BEIJING — When Mao stirred China with a call to let a hundred flowers bloom, he surely never imagined anything as frivolous as this.
Across China, people are sporting plastic decorations on their heads in the shape of vegetables, fruit and flowers.
When the trend started a few months ago, it was usually just a humble bean sprout clipped to the hair and erect like a little green flagpole. The slim green shoot seemed to offer a kind of mute protest against the gray, stressed environment of the city.
But as the fad escalated, especially during the current National Day holiday week when Beijing fills with visitors, it has grown to include a riot of plastic vegetation. Now heads are bristling with clover, sunflowers, chrysanthemums, lavender, mushrooms, chilies, cherries, gourds and pine trees.
By Rebekah Lowin
Every once in a while on this planet we call home, a stretch of boring, uneventful weeks arrives, during which nothing of great import — truly, nothing at all — seems to happen. For weeks, there’s no huge natural disaster and even the stresses of daily life are minimal. Your paycheck arrives on time. The subway doesn’t break down. The whole planet seems to spin a bit slower, and, for a time, you actually enjoy your newfound boredom.
But then one day you pick up the morning paper and read an article about how scores of people in China are wearing miniature plastic vegetables on their heads for no discernible reason and any semblance of monotonous normalcy is lost for good.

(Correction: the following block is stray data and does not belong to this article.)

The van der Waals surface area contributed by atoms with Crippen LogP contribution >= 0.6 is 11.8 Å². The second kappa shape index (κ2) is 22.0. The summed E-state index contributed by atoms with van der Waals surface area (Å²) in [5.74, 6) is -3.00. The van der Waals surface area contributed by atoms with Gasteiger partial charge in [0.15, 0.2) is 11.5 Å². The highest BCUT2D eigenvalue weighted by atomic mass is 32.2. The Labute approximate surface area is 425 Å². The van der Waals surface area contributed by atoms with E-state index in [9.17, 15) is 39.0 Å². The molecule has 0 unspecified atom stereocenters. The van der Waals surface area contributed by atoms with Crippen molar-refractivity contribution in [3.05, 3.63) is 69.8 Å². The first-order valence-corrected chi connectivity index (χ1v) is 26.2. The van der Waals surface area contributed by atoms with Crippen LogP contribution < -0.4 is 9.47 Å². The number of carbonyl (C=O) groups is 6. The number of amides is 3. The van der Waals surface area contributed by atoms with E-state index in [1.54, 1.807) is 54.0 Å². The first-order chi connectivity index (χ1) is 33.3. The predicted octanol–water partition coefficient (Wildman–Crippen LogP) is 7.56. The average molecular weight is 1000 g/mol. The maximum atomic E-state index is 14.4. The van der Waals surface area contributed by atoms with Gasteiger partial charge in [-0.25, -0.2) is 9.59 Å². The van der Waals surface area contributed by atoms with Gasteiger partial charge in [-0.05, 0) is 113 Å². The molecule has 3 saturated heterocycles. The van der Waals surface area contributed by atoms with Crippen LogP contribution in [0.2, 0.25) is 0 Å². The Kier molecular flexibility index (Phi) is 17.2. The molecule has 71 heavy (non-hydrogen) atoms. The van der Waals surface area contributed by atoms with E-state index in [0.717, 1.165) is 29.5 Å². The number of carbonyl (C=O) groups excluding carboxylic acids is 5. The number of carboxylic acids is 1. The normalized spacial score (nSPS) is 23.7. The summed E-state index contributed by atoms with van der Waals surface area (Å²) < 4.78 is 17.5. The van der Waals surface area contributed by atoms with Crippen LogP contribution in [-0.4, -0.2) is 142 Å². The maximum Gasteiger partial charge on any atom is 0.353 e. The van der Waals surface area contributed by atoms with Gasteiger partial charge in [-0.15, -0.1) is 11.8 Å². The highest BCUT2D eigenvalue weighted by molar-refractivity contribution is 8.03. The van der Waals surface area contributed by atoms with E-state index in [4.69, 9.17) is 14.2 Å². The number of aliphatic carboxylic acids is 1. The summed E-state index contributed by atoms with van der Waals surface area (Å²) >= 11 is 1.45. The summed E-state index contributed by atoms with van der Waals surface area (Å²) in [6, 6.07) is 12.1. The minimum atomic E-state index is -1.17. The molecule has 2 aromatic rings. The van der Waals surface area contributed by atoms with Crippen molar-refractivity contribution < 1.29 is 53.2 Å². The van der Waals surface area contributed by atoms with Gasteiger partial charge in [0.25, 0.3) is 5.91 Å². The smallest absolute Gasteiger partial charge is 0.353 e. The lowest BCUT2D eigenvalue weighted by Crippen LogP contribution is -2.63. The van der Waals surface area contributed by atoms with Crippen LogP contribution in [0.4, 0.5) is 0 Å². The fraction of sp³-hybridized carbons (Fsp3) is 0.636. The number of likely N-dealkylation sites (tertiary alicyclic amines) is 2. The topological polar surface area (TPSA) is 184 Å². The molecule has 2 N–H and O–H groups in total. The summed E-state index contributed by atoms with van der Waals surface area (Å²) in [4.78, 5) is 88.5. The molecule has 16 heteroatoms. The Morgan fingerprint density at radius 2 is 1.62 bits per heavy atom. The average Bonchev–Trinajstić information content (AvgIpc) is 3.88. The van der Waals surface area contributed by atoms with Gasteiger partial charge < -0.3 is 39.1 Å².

Oct 31, South China Morning Post – China’s new flower-child trend: Is bizarre mainland sprout hair fashion fad spreading to Hong Kong
By Jing Zhang
Last week, while buying lip liner in a Bonjour Cosmetics store in Hong Kong (yes, I’m one of two women below 35 who actually wears lip liner – so ’80s, I know) imagine my surprise when both girls at the checkout were sporting green plastic sprouts on their heads. When I laughed and asked them where they got the clips from, they threw a couple into my bag for free by way of an answer.
Like tiny green beanstalks, these sprouts have been adorning heads for months on the mainland. Clipped into the hair, usually at the top, they stick out bizarrely. On social media we’ve even seen the grey-haired generation and business types experimenting with the look, but this trend continues to be dominated by groups of young friends going out together.
This mainland fashion phenomenon has been picked up by international media – and is mostly met with puzzlement by readers, writers and even those who wear them.
Until recently, the fad had not hit Hong Kong. Since my encounter at Bonjour, I’ve seen a few young people around Causeway Bay wearing the little green clips, although it’s still far from being a common slight as it is in touristy shopping areas of Beijing or Shanghai.
By Timothy Parent
I really really really didn’t want to post about this because everyone else already has, but I had like 8 million opportunities to take pictures of Chinese people with a range of vegetation clipped to their heads… from mini lilypads to baby mushrooms, there’s a vast array of plastic bits that you can pick up for about 5 kuai (or less than 1 US dollar) and become one of many people literally buying into this trend. I don’t like the idea of trends because I think they are artificial and contrived, but this seems as natural as trends get… this isn’t only because these sprouts directly reflect and are inspired by nature, but it’s also because sprouts has become one, if not the only, identifiable trend that is genuinely uniquely Chinese. Albeit a bit strange, it’s at the very least a representation of Chinese people starting something that has become something of an international phenomenon… although I doubt you’ll see many Parisians hopping on this bandwagon.